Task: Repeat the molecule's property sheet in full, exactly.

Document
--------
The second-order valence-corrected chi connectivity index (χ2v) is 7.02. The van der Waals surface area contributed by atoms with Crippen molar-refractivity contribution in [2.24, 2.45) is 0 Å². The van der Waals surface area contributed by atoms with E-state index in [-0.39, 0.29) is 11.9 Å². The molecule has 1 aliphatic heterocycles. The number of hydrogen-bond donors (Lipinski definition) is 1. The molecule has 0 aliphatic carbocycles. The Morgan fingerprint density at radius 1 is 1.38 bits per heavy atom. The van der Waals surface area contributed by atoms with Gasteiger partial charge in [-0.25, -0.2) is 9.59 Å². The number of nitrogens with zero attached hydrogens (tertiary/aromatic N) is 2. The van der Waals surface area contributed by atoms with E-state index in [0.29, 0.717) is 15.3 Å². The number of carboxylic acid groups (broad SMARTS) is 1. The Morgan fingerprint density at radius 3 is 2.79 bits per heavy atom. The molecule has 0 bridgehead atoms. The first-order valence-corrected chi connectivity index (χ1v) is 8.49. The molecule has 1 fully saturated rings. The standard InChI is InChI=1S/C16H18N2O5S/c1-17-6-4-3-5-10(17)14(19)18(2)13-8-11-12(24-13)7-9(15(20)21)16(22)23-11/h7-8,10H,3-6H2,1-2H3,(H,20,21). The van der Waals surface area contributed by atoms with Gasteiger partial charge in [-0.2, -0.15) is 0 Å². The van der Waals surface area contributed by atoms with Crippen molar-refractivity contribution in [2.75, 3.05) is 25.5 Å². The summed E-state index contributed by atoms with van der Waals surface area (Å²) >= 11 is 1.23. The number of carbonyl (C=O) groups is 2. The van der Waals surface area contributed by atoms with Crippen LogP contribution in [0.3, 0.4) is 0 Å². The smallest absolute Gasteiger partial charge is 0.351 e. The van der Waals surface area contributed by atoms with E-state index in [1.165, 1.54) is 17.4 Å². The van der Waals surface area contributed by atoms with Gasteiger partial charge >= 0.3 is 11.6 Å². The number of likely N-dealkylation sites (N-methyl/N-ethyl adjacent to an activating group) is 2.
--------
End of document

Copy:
The second-order valence-corrected chi connectivity index (χ2v) is 7.02. The van der Waals surface area contributed by atoms with Crippen molar-refractivity contribution in [2.24, 2.45) is 0 Å². The van der Waals surface area contributed by atoms with E-state index in [-0.39, 0.29) is 11.9 Å². The molecule has 1 aliphatic heterocycles. The number of hydrogen-bond donors (Lipinski definition) is 1. The molecule has 0 aliphatic carbocycles. The Morgan fingerprint density at radius 1 is 1.38 bits per heavy atom. The van der Waals surface area contributed by atoms with Gasteiger partial charge in [-0.25, -0.2) is 9.59 Å². The number of nitrogens with zero attached hydrogens (tertiary/aromatic N) is 2. The van der Waals surface area contributed by atoms with E-state index in [0.29, 0.717) is 15.3 Å². The number of carboxylic acid groups (broad SMARTS) is 1. The Morgan fingerprint density at radius 3 is 2.79 bits per heavy atom. The molecule has 0 bridgehead atoms. The first-order valence-corrected chi connectivity index (χ1v) is 8.49. The molecule has 1 fully saturated rings. The standard InChI is InChI=1S/C16H18N2O5S/c1-17-6-4-3-5-10(17)14(19)18(2)13-8-11-12(24-13)7-9(15(20)21)16(22)23-11/h7-8,10H,3-6H2,1-2H3,(H,20,21). The van der Waals surface area contributed by atoms with Gasteiger partial charge in [-0.2, -0.15) is 0 Å². The van der Waals surface area contributed by atoms with Crippen molar-refractivity contribution in [2.75, 3.05) is 25.5 Å². The summed E-state index contributed by atoms with van der Waals surface area (Å²) >= 11 is 1.23. The number of carbonyl (C=O) groups is 2. The van der Waals surface area contributed by atoms with Crippen LogP contribution in [0.3, 0.4) is 0 Å². The smallest absolute Gasteiger partial charge is 0.351 e. The van der Waals surface area contributed by atoms with E-state index in [1.165, 1.54) is 17.4 Å². The van der Waals surface area contributed by atoms with Gasteiger partial charge >= 0.3 is 11.6 Å². The number of likely N-dealkylation sites (N-methyl/N-ethyl adjacent to an activating group) is 2.